Hajjar, George Jude (2012)
Ph.D. thesis, University of Birmingham.
The status of Christian–Muslim relations (CMR), which are difficult to assess, has been ambiguous in contemporary Lebanon. Analysts, as well as individuals within Lebanese communities in Lebanon and within the diaspora have made conflicting claims. One major claim has been that CMR are better now than before the Lebanese Civil War because the civil war ended in 1991 and a reoccurrence has never materialized. Furthermore, the Ţā’if agreement, a working document aimed at ending the civil war and promoting solid CMR, was signed by most of the major communities of Lebanon in 1991. For these reasons and more, Lebanese CMR were believed to have improved post-civil war. Nevertheless, this writer explored the veracity of this proposition. Through comprehensive quantitative and qualitative research, the poor state of CMR in contemporary Lebanon was revealed. In face-to-face interviews in Lebanon, field experts reflected on the weakened condition of CMR and the reasons for the same. University students participated in a survey to ascertain their feelings concerning CMR and the possible causes of problems within CMR. Focus was also placed on the role identity has had in CMR. These causes of CMR conflict and, at times, consensus were reviewed and compared for a clear understanding of the state of present-day CMR. Finally, based on an understanding of these factors, recommendations for improvement, further study, and the future of CMR were given.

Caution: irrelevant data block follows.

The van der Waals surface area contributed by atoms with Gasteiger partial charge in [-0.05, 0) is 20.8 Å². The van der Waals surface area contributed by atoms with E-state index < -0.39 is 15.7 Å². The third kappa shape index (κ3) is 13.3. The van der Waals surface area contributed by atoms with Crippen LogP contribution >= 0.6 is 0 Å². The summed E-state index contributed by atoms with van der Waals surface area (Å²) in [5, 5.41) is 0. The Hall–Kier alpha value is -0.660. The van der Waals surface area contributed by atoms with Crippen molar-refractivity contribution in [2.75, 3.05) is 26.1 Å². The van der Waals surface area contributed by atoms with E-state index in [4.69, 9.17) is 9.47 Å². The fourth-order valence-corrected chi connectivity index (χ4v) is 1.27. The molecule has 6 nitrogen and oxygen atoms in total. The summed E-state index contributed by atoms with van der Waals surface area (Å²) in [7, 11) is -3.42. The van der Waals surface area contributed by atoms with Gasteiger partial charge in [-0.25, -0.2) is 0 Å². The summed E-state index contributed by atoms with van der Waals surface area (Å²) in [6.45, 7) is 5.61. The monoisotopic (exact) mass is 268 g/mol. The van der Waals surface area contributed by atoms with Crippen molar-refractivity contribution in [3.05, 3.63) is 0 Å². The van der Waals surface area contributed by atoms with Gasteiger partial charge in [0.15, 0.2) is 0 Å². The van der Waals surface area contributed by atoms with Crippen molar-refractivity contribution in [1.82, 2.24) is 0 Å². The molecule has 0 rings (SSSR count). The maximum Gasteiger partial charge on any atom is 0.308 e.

|Type of Work:||Ph.D. thesis.|
|Supervisor(s):||Thomas, David and Nielsen, Jurgen|
|School/Faculty:||Colleges (2008 onwards) > College of Arts & Law|
|Department:||School of Philosophy, Theology and Religion, Centre for Islamic and Middle Eastern Studies|
|Subjects:||BP Islam. Bahaism. Theosophy, etc|
|Institution:||University of Birmingham|
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